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E-Newsletter - Spiritual Housecleaning
March 22, 2013
Dear,

A Zissen Pesach!


Welcome to our Passover E-Newsletter with tips and inspiration for doing a real spiritual housecleaning. Rid both your house and your spirit of the puffed up leaven that, if left unchecked, can spoil. Join us in celebrating the true power of freedom!

The Passover Page - Come visit and let friends know about this resource.

The Insecurity of Freedom - a column by Rabbi Debra

How Cleaning for Passover Can Help You Live An Extraordinary Life: The Five R’s of Chametz - Free audio, from a sermon delivered on March 15.

Request for Reviews - Tell us (and the world) how we're doing.

Craig’s Corner, notes from the rebbetzin

Upcoming Appearances

Gifts for the Seder - or Anytime

Thank you - our appreciation for your support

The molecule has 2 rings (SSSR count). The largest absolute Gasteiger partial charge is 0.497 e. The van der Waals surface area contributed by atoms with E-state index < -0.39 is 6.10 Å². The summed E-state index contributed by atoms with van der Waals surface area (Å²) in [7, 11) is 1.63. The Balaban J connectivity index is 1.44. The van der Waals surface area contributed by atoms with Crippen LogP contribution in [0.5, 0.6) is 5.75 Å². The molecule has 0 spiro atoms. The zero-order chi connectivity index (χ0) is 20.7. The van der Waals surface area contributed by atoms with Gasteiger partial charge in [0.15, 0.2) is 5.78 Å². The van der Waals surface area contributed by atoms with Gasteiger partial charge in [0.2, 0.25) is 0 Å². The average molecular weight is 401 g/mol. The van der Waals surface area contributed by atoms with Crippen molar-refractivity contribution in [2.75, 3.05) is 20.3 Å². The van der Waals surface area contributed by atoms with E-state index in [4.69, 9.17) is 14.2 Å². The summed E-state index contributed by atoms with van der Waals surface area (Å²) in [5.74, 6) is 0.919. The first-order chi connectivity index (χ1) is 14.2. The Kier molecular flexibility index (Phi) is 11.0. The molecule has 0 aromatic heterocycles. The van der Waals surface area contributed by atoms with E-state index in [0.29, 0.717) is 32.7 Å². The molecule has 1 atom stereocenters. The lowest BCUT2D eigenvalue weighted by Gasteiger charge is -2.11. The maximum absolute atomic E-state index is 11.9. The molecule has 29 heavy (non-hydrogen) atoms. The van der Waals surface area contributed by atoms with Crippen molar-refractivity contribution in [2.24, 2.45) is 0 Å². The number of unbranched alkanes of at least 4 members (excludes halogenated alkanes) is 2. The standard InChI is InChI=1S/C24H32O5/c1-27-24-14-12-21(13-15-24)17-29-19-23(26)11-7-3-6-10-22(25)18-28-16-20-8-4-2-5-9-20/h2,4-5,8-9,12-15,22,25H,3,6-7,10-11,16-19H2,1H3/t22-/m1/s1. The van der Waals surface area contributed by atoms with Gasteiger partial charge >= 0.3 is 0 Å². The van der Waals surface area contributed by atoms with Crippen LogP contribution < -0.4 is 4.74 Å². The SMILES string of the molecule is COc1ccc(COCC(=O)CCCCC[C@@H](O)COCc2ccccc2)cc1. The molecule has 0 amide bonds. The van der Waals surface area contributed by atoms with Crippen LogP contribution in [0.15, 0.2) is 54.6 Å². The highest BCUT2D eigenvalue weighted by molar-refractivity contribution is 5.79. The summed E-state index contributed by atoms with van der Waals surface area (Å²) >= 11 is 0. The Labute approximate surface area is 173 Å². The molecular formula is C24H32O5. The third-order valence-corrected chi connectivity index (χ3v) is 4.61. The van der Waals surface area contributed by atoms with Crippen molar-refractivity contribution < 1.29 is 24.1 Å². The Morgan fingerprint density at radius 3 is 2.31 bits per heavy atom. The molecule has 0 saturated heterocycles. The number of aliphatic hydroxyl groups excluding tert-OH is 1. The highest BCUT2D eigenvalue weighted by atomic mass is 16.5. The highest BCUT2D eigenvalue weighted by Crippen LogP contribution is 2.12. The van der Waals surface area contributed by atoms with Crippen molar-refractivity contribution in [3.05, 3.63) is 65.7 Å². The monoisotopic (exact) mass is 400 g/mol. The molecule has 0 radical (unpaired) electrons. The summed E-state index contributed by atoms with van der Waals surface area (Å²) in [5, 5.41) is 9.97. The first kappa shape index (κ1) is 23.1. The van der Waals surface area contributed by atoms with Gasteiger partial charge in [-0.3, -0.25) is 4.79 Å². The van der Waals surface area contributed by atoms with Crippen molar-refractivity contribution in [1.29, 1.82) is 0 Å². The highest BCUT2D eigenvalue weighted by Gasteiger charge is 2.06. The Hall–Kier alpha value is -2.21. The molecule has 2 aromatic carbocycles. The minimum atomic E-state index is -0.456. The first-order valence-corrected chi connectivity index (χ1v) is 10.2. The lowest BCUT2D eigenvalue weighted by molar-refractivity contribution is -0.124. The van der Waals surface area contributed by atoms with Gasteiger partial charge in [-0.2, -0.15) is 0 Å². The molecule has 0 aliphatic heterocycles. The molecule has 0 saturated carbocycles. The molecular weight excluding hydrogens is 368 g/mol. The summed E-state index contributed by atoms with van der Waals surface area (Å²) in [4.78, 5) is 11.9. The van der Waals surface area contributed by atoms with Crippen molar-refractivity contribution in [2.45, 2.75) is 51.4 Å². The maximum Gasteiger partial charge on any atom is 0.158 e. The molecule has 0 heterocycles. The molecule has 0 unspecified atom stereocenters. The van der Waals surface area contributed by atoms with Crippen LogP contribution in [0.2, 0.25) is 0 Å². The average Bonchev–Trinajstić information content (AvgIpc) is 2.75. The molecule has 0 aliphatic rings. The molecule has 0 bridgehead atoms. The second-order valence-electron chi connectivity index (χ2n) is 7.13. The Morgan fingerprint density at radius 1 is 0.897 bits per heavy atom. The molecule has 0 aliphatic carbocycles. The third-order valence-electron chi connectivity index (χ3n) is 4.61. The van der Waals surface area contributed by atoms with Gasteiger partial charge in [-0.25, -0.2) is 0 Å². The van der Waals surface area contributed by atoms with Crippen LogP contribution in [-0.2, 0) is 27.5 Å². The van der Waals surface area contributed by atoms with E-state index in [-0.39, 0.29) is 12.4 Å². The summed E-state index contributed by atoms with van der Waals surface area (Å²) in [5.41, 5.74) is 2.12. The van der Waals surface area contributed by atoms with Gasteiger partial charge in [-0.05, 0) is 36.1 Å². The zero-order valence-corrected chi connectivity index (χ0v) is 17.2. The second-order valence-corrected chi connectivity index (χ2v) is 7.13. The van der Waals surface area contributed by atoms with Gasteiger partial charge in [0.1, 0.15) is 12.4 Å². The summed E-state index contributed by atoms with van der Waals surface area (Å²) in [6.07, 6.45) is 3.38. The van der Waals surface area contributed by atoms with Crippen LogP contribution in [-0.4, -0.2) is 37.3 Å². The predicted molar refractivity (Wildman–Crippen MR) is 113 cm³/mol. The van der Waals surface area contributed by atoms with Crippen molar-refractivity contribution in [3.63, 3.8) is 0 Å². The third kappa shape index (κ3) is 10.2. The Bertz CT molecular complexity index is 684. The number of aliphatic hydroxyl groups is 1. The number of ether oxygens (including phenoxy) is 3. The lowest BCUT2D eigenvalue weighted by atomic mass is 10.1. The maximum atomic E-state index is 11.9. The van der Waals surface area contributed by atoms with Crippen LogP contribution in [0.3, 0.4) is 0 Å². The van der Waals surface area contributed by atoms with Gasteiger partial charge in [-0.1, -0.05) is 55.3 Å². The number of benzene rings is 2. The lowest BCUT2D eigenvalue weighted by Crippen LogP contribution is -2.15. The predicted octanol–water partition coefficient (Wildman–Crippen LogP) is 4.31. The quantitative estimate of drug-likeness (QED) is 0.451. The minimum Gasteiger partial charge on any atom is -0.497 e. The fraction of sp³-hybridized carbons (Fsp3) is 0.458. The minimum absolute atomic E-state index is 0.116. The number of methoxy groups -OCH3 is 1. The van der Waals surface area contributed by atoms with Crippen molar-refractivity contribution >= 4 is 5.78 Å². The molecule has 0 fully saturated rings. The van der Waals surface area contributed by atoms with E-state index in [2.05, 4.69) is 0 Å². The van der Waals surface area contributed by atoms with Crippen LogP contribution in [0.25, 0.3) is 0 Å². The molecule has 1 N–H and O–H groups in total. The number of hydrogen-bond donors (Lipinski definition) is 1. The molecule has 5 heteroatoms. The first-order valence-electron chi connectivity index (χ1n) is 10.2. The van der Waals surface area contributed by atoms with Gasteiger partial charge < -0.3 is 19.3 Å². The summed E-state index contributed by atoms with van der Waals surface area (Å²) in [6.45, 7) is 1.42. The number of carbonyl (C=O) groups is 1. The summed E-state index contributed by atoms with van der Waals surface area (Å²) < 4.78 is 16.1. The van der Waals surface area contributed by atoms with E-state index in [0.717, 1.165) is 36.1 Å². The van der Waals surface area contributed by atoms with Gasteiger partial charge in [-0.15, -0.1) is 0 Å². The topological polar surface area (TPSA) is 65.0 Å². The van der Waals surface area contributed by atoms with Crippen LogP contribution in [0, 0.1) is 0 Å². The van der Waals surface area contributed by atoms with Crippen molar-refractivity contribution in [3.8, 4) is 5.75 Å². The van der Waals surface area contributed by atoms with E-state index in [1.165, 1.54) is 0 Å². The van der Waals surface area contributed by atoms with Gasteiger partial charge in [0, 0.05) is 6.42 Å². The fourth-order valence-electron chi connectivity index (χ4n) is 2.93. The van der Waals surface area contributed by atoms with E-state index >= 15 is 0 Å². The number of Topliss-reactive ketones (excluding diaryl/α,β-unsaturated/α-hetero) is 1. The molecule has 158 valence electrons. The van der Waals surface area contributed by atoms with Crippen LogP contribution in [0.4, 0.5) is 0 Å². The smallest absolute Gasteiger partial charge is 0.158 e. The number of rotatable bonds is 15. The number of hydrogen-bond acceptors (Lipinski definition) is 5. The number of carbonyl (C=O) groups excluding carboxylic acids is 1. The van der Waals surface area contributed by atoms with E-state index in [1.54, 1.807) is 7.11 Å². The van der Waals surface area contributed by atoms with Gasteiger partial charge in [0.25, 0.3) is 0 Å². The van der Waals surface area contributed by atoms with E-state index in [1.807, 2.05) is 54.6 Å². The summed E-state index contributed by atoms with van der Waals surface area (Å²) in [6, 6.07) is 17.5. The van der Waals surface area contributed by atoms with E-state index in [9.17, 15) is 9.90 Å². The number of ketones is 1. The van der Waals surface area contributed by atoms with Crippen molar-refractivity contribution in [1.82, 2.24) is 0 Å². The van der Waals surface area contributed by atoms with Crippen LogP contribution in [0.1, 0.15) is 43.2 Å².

The Passover Page

The website now has a dedicated Passover page with tips, insights, and exercises to help make your seder and the whole Passover experience more meaningful and accessible. There is new audio from Rabbi Debra along with materials aimed at including children in the festivities.



The Insecurity of Freedom - a column by Rabbi Debra reprinted from The Menorah, a publication of Congregation B’nai Israel in Emerson, NJ.


I love the title of this column. I borrowed it from Rabbi Abraham Joshua Heschel.

In the essay “Religion in a Free Society,” which appears in his collection The Insecurity of Freedom, Heschel wrote:

“Freedom is a challenge and a burden against which we often rebel. [We are] ready to abandon it, since it is full of contradiction and continually under attack…. As a free being, the Jew must accept an enormous responsibility. The first thing a Jew is told is: you can’t let yourself go; get into the harness, carry the yoke of the Kingdom of Heaven.”

Freedom is not license. It does not mean liberation from every concern except your own whim or self-interest. In fact, Heschel argues quite the opposite:

“Freedom’s true essence lies in the human ability to surpass oneself, even to act against one’s own inclinations and in defiance of one’s own needs and desires… Freedom is liberation from the tyranny of the self-centered ego.”